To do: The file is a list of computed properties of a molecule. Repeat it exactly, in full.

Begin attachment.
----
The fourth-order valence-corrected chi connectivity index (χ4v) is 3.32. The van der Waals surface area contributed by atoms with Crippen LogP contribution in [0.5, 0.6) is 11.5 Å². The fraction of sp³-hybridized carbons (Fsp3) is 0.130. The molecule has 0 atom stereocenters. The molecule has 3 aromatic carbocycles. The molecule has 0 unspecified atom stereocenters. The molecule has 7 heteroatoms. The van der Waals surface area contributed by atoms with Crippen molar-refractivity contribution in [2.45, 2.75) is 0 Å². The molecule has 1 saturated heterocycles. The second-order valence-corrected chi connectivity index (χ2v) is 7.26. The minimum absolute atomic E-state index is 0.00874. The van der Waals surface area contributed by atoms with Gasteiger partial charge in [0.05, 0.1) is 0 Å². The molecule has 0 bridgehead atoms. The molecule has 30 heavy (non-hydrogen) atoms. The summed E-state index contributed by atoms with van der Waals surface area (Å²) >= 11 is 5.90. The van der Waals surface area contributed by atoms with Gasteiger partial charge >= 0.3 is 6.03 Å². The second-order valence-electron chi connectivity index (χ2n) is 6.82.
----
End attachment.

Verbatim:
The fourth-order valence-corrected chi connectivity index (χ4v) is 3.32. The van der Waals surface area contributed by atoms with Crippen LogP contribution in [0.5, 0.6) is 11.5 Å². The fraction of sp³-hybridized carbons (Fsp3) is 0.130. The molecule has 0 atom stereocenters. The molecule has 3 aromatic carbocycles. The molecule has 0 unspecified atom stereocenters. The molecule has 7 heteroatoms. The van der Waals surface area contributed by atoms with Crippen molar-refractivity contribution in [2.45, 2.75) is 0 Å². The molecule has 1 saturated heterocycles. The second-order valence-corrected chi connectivity index (χ2v) is 7.26. The minimum absolute atomic E-state index is 0.00874. The van der Waals surface area contributed by atoms with Gasteiger partial charge in [0.05, 0.1) is 0 Å². The molecule has 0 bridgehead atoms. The molecule has 30 heavy (non-hydrogen) atoms. The summed E-state index contributed by atoms with van der Waals surface area (Å²) >= 11 is 5.90. The van der Waals surface area contributed by atoms with Gasteiger partial charge >= 0.3 is 6.03 Å². The second-order valence-electron chi connectivity index (χ2n) is 6.82.